The conclusive volume of the Brandeis University Summer Institute lecture series of 1970 on theories of interacting elementary particles consisting of five sets of lectures. The five sets of lectures are as follows:
Rudolph Haag (II. Institut fur Theoretische Physik der Universitat Hamburg) on "Observables and Fields": introduction; axiomatic quantum field theory in various formulations; structure of superselection rules; charge quantum numbers; statistics; parastatistics.
Maurice Jacob (CERN, European Organization for Nuclear Research) on "Regge Models and Duality": introduction; duality in a semi-local way; duality and unitary symmetry; dual models for meson-meson scattering; dual models for production proceses; from dual models to a dual theory.
Henry Primakoff (University of Pennsylvania) on "Weak Interactions": introduction; lepton conversation and the implications of a possible lepton non-conversation; first-order and second-order weak collision processes; "abnormalities in the weak currents and how to discover them; conclusion.
Michael C. Reed (Princeton University)on "The GNS Construction—A Pedagogical Example": infinite tensor products of Hilbert spaces; the canonical anti-commutation relations; the example; the example—via the GNS construction.
Bruno Zumino (CERN, European Organization for Nuclear Research) on "Effective Lagrangians and Broken Symmetries": Introduction; effective action and phenomenological fields; Ward identities and the effective action; Goldstone's theorem; non-linear realizations; massive Yang-Mills fields as phenomenological fields; broken scale invariance; the fifteen parameter conformal group and the Weyl transformations; conversion identities and trace identities; invariant actions; SU(3)xSU(3)and conformalinvariance; strong gravitation; concluding remarks.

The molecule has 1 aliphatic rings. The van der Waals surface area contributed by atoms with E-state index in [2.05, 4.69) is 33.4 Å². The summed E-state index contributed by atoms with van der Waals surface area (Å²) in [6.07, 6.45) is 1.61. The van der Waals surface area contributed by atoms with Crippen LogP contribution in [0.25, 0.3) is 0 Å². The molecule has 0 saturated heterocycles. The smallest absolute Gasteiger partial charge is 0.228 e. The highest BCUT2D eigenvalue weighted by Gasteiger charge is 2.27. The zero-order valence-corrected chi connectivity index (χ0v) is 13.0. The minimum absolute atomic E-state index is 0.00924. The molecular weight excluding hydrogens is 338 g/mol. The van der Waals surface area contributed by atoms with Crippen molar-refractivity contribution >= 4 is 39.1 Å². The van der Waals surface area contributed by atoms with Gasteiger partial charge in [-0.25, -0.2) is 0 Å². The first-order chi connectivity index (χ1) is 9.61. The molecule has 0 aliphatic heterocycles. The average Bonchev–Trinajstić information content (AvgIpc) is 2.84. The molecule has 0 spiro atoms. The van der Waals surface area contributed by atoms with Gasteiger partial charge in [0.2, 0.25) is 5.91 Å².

Every summer since 1959, Brandeis University has conducted a lecture series centered on various areas of theoretical physics. The areas are sufficiently broad to interest a large number of physicists and the lecturers are among the original explorers of these areas. The four lecturers of Volume 1, and the range of the topics they cover, are as follows:
Stephen L. Adler (Institute for Advanced Study) on "Perturbation Theory Anomalies": introduction and review of perturbation theory; the VVA triangle anomaly; absence of radiative corrections; generalizations of our results; connection between Ward identity anomalies and commutator (Bjorken-limit) anomalies; applications of the Bjorken limit; and breakdown of the Bjorken limit in pesturbation theory.
Stanley Mandelstam (University of California at Berkeley) on "Dynamical Applications of the Veneziano formula for the four-point scalar amplitute; factorization; the operator formalism; Veneziano-type quark models; and higher-order Feynman-like diagrams.
Steven Weinberg (Massachusetts Institute of Technology) on "Dynamic and Algebraic Symmetries": Introduction; hadron electrodynamics; local symmetries; and chirality.
Wolfhart Zimmermann (New York University) on "Local Operator Products and Renormalization in Quantum Field Theory": introduction; renormalization; operator product expansions; and local field equations.
The second volume contains lectures by Rudolf Haag on observables and fields, by Maurice Jacob on duality, by Michael Reed on non-Fock representations, and by Bruno Zumino on effective Lagrangians and broken symmetries.